Ernst Weber was born 1901 in Vienna. He was an engineer who helped develop radar. Weber was interested in both the practical and theoretical aspects of science and technology, so while he studied engineering at one university, he simultaneously studied physics at another. He earned Ph.D. degrees in both fields. During the 1920s, Weber worked as an electrical engineer for the Siemens company in Austria and Germany, mostly trying to design industrial machines that wasted less electricity. In 1930, he moved to the U.S. and began lecturing and researching at the Polytechnic Institute of Brooklyn. Weber became interested in microwaves -- electromagnetic waves with very short wavelengths and high frequencies. Much of Weber's work in the late 1930s was helpful to scientists trying to build a practical radar system, since radar involves bouncing microwaves off an object to detect its location. Dr. Weber worked on refining radar equipment during World War II, when it was vital. He also started a company to manufacture components needed for radar, and he obtained more than 30 patents related to microwaves. In 1945, he founded a microwave research lab at the Polytechnic Institute. In 1957, he took over as president of the Institute, which he led during a period of tremendous growth. He remained active in his profession, too: Weber became the first president of the Institute of Electrical and Electronics Engineers (IEEE) in 1963. He received various honors and was decorated by presidents Truman and Reagan. Weber died in 1996 at the age of 94.
Enrico Fermi, Born 29 Sep 1901; died 29 Nov 1954
Italian-born American physicist who was one of the chief architects of the nuclear age. He developed the mathematical statistics required to clarify a large class of subatomic phenomena, discovered neutron-induced radioactivity, and directed the first controlled chain reaction involving nuclear fission.
Died 21 Jan 1901 (born 2 Aug 1835)
Ernest Lawrence, Born 8 Aug 1901; died 27 Aug 1958.
Ernest Orlando Lawrence was an American physicist, winner of the 1939 Nobel Prize for Physics for his invention of the cyclotron, the first particle accelerator to achieve high energies.
Robert Jemison Van de Graaff, Died 16 Jan 1967 (born 20 Dec 1901)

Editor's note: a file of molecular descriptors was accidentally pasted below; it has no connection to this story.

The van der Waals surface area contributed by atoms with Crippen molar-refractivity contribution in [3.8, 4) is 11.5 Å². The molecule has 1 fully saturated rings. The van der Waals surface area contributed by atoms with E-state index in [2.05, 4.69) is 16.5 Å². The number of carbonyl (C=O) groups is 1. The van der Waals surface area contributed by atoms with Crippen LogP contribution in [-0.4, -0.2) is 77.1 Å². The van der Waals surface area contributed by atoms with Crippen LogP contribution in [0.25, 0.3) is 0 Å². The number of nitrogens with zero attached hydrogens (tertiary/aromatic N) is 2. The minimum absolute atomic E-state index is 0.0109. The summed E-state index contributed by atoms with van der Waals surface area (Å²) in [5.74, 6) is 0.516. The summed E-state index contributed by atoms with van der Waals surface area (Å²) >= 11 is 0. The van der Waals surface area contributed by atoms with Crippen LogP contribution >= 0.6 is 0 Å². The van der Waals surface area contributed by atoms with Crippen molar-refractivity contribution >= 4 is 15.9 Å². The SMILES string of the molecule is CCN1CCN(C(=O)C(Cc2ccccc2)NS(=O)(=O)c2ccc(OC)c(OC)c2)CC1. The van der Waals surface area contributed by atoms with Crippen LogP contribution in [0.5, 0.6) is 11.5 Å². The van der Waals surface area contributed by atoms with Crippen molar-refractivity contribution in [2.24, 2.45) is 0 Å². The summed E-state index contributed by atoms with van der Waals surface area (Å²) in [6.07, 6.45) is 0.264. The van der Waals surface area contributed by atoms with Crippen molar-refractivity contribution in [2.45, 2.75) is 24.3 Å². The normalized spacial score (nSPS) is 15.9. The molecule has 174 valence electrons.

American physicist and inventor of the Van de Graaff generator, a type of high-voltage electrostatic generator that can be used as a particle accelerator in atomic research. The potential differences achieved in modern Van de Graaff generators can be up to 5 MV. It is a principle of electric fields that charges on a surface can leap off at points where the curvature is great, that is, where the radius is small. Thus, a dome of great radius will inhibit the electric discharge and added charge can reach a high voltage. This generator has been used in medical (such as high-energy X-ray production) and industrial applications (sterilization of food). In the 1950s, Van de Graaff invented the insulating core transformer able to produce high voltage direct current.
Edward Thomas Copson, Born 21 Aug 1901; died 16 Feb 1980.
Scottish mathematician known for his contributions to analysis and partial differential equations, especially as they apply to mathematical physics.
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Evan wrote:Well, the match is that 1901 implies computers that aren't Y2K-compliant, and thus OLD.LOL, anyway, I was thinking that we'd use MCMI and the spelled-out version interchangeably, and tell the 1901 thing more as a joke whenever an interested party or reporter is near. We can certainly explain that on our web site, too.Until a 'killer' match for our MCMI's 1901 to another 1901 of real
From: firstname.lastname@example.org [mailto:email@example.com] On Behalf Of John Allain
Sent: Thursday, July 21, 2005 11:12 AM
Subject: Re: [midatlanticretro] Re: Highlights of tonight's chat
histotric value, maybe we shouldn't obsess about that number.
I find no matches yet. "1201" was the computer error code from
Apollo 11, "601" the error code from "Andromeda Strain", "801"
the project credited with the invention of RISC computing.... Nothing
Besides that would make for Three giant leaps of explanation.
What's 1901? It's MCMI.
So What's MCMI? It's MARCH Computer Museum...
What's a MARCH?...